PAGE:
By T'Laina Ariennye
Thanksgiving is a time, well, to give thanks. One thing I am sure we are all thankful for is Star Trek. And in honor of that I decided to review the TOS episode “Charlie X,” which actually takes place at Thanksgiving.
It’s Stardate 1533.6 and Kirk’s Captain’s Log is filled with mystery and intrigue. The Enterprise is en route to a rendezvous with a cargo vessel called Antares to receive an unusual bit of cargo.
As Kirk walks down the corridor to the transporter room, I can’t help but notice that he’s wearing his green fat suit. He must have been anticipating a large Thanksgiving meal later on. Kirk meets the captain and navigator of the cargo vessel, and is introduced to… Charlie Evans. Cue dramatic music. The Captain and the navigator look nervously at each other as Kirk and Charlie meet, and try, rather unsuccessfully, to convince Kirk that Charlie is a wonderful little boy.
It seems that our Charlie is a bit of a wonderkid, growing up all by himself on some planet. The other people of his planet all were killed, and Charlie was the only survivor. Apparently he taught himself how to talk by listening to the few tapes that were still around.
During this discovery, Kirk reveals that there are 428 crew members aboard the Enterprise. Obviously this was the number of crew members before any of the Great Redshirt Massacres. As a matter of fact, this episode marks the first of the weekly redshirt sacrifices.
Charlie interrupts Kirk one too many times, and Kirk puts him in his place. Charlie wanders over to the door to the transporter room and freaks out when the door opens on its own. I suppose cargo vessels don’t have such high-tech equipment. Or it’s a Cardassian cargo vessel in disguise. While this is happening, we hear Kirk trying to give the other captain some Saurian brandy. The captain says no, you’ll need it a few episodes from now.
And then… Charlie sees his first woman. Naturally, it just happens to be Kirk’s yeoman, Janice Rand. I can’t help but notice Charlie’s blatant staring at Rand’s chest. And her legs. I suppose Rand should be thrilled, since Kirk never pays her any mind. Which means Rand must be the first girl that Kirk has never had any interest in. When Charlie asks the question of Rand “Is that a girl?” I suppose Kirk should have known he was going to have some trouble on his hands.
Charlie is then put through a series of Dr. McCoy’s tests in sickbay. He checks out perfectly normal, for an adolescent human boy. Charlie wants to know if McCoy likes him. The crew of the Antares didn’t like him too well, so he hopes that he will find people who like him on the Enterprise. McCoy tells Charlie it’s natural for 17 year old boys to want to be liked, but the dramatic music tells us there’s more to it than just that.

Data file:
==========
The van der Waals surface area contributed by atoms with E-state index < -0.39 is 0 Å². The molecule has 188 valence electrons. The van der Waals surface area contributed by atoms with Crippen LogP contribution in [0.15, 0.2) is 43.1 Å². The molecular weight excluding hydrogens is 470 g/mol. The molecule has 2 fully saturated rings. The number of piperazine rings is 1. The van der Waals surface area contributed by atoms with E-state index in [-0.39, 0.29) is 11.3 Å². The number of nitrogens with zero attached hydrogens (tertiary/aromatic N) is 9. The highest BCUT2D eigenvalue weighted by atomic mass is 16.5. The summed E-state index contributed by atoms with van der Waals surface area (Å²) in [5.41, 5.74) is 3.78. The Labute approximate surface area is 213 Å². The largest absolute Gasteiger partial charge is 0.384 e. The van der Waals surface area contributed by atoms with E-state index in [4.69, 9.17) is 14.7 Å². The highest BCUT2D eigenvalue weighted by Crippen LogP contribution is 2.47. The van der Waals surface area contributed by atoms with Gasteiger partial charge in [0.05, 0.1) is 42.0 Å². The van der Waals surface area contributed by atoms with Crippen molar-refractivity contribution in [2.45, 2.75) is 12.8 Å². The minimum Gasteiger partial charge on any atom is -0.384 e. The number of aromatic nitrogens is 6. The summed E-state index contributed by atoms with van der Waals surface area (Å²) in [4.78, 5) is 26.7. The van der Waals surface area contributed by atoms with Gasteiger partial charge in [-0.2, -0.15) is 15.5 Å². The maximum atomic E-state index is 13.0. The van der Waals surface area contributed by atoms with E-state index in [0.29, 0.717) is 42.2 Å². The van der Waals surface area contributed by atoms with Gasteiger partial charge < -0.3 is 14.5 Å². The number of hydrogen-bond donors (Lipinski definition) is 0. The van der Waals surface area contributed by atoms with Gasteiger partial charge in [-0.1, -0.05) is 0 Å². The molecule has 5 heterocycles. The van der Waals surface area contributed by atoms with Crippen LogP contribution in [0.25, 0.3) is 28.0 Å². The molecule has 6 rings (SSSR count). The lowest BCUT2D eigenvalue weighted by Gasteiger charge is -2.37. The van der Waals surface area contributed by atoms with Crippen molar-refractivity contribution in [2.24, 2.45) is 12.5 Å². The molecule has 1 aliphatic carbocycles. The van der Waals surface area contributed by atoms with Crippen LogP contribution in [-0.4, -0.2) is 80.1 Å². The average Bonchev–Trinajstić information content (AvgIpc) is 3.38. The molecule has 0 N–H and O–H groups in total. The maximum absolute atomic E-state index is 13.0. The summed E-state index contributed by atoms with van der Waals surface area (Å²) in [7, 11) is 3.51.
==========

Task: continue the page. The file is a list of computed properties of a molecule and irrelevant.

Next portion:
Charlie ditches McCoy and walks down the corridor to see a man feeding some tube thingy down a hole to another part of the ship. It looks really important. He tosses his jacket over to a corner and follows some of the crew around. It seems Charlie somehow found one of those putrid yellow-brown uniform shirts that is supposed to be used in the next episode, “Where No Man Has Gone Before.”
Then Charlie begins to chase Janice Rand down the corridor. He hands her a present, which was from Rand’s quarters to begin with. Nice to know that the art of regifting is still alive and well in the 23rd century!
Now, all goes fine until Charlie and Rand are about to part ways. But then Charlie decides he is going to slap Rand on the bottom. Why he thought that was a good idea, I’ll never know. Must be a bad combination of teenage hormones and miniskirts. Janice Rand calls him out on it, but then tells Charlie to go ask McCoy or Kirk why going around slapping girl’s bottoms isn’t such a swell idea.
We cut to the bridge, and Kirk tells McCoy that it is to be his duty to inform Charlie about the birds and the bees. McCoy seems to think that Kirk would be the better choice, seeing that Kirk is such a strong, family man and all. I think McCoy must have his Kirks confused.